Hello, my name is: Amy

Explain event delegation

To describe how event delegation works I'll first explain the idea of event propagation, also known as the 'bubbling effect'. What this means is that any time you do something that can be registered as an event (click, mouseover, load, etc) those events will also be triggered to any of the parent elements.

In this below codepen, there are click events on both the <li>'s as well as the <ul>. If you click on the <a> link, you will see that there is also a click event registered in the <li> and <ul>.

See the Pen Event Delegations by Amy Etheredge (@theaemarie) on CodePen.

First thought might be that this is a bad thing, but knowing of how events travel up helps you figure out how to capture the events from below.

In our list example, instead of having to create an event listener for each list item (with the for loop that I used), using event delegation I can create just one event listener for the container, the <ul>. Which this setup, any time one of the <ul>'s children is clicked the event will bubble up to the <ul> container itself and perform the action.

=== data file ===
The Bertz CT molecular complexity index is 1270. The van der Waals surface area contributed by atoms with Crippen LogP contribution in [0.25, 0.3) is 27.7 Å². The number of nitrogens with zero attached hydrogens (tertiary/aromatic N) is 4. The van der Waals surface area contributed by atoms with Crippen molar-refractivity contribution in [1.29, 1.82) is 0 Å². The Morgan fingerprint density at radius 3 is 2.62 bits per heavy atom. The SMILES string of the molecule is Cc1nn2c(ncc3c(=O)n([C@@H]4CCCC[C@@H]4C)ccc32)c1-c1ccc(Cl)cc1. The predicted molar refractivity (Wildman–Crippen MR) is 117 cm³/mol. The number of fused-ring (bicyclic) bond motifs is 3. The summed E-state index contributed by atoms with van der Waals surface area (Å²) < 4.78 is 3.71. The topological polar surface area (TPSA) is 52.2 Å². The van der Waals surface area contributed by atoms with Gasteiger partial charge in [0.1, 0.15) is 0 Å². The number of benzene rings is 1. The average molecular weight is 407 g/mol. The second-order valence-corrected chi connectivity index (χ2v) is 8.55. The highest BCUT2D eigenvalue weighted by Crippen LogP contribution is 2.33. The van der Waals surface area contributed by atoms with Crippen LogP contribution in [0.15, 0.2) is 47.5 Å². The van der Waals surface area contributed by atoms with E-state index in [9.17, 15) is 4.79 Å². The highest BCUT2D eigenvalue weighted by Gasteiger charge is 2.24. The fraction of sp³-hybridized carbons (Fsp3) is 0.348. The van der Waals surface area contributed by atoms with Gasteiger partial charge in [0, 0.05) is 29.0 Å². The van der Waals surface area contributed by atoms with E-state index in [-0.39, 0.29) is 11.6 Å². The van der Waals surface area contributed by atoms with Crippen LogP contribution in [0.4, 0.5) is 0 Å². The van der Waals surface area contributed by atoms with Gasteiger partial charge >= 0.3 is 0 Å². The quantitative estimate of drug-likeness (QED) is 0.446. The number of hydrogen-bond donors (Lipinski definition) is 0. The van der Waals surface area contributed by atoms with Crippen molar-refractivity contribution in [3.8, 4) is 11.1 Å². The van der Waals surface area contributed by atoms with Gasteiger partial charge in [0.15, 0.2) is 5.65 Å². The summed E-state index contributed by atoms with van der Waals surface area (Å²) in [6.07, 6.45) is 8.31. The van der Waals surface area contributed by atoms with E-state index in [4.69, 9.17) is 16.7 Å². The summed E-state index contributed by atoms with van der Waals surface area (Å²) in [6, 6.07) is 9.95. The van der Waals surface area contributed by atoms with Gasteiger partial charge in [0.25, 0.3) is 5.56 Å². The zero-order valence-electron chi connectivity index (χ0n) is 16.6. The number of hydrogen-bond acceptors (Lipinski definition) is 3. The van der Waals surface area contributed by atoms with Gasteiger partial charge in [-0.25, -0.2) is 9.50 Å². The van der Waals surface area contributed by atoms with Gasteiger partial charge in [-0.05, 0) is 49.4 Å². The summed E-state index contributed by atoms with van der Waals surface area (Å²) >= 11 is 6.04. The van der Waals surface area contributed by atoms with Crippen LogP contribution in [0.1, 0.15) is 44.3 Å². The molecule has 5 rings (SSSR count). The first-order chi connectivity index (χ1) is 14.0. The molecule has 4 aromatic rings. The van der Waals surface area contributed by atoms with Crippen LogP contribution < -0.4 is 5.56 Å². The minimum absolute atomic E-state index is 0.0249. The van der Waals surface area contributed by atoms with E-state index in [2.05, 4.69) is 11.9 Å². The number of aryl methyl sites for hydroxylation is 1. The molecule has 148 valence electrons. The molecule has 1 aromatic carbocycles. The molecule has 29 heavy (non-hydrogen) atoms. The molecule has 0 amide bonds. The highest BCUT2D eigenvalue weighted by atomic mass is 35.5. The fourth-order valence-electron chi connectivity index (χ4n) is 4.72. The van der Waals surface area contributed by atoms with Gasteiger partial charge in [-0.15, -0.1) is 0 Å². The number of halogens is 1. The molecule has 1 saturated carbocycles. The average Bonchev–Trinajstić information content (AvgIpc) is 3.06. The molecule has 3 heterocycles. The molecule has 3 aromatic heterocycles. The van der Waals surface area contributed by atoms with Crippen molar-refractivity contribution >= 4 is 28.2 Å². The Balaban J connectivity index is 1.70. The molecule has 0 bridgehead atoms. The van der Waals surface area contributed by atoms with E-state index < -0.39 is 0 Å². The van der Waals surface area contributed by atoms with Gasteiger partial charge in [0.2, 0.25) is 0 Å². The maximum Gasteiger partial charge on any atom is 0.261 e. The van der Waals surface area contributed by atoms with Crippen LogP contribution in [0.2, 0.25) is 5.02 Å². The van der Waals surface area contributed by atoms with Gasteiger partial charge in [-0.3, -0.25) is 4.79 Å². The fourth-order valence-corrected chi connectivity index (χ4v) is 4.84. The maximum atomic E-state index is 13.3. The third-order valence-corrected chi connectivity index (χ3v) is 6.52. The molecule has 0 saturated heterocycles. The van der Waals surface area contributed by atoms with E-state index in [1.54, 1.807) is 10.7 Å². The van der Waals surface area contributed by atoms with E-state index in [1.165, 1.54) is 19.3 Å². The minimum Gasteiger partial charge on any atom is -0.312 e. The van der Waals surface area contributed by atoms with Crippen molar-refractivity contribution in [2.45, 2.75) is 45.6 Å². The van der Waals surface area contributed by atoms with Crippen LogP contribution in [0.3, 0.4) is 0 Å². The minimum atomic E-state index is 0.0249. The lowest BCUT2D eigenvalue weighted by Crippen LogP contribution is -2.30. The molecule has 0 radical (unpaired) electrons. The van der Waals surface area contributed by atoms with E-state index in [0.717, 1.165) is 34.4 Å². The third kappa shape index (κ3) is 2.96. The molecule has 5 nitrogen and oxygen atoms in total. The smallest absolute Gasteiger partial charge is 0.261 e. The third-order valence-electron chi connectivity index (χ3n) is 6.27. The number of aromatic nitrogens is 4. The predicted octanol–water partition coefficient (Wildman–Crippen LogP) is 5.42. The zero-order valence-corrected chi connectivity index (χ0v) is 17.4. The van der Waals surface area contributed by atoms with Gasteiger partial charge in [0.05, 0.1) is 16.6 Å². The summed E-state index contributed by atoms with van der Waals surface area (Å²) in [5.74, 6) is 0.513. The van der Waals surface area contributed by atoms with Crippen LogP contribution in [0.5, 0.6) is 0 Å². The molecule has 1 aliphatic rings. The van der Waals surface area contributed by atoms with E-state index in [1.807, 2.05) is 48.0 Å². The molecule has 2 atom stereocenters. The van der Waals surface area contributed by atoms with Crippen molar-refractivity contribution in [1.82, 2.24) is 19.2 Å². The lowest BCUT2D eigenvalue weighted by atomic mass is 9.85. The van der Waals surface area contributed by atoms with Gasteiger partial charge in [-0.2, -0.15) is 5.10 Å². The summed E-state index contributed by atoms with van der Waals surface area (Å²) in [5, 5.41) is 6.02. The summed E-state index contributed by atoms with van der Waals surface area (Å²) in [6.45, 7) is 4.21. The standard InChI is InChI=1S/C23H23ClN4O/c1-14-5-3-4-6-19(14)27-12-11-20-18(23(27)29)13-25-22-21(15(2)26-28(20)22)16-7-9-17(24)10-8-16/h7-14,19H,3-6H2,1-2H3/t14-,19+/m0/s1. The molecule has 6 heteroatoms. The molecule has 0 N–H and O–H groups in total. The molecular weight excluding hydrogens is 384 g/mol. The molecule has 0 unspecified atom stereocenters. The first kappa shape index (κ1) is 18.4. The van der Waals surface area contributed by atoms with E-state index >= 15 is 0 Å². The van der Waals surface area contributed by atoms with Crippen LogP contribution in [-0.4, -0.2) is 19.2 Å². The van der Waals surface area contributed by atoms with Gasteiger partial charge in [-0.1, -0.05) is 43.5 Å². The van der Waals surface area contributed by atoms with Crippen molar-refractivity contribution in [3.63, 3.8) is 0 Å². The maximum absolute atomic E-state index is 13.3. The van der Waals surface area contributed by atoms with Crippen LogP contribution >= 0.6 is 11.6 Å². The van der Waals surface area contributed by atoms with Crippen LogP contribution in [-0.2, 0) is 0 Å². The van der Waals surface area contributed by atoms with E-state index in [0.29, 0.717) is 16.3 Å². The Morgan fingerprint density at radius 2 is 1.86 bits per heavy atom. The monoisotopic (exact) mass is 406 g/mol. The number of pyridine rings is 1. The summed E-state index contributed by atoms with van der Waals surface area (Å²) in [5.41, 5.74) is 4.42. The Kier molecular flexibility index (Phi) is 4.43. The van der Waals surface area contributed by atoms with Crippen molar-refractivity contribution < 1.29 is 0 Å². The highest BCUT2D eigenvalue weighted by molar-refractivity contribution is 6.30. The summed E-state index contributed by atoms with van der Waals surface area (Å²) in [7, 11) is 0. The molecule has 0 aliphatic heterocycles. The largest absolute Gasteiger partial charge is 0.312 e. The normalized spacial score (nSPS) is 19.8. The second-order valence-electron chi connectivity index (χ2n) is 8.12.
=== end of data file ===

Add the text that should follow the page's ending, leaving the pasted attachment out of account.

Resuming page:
Why is this useful? Event listeners have to be registered to each specific item in order to work, so if you are adding a <li> to the list after the fact and expect an event to trigger on it you'd have to also register a new event handler with each new element. In the pen above, clicking on the button to add a new list item will not create a alert for clicking on that item. The <ul> alert is still triggered as the event bubbles up.

Using event delegation allows you to add/remove elements from the DOM without needing to manage the individual listeners. If you need to know specifically which element was clicked on, there is a property on the event object that gets passed in called event.target. This will output where the event was actually triggered.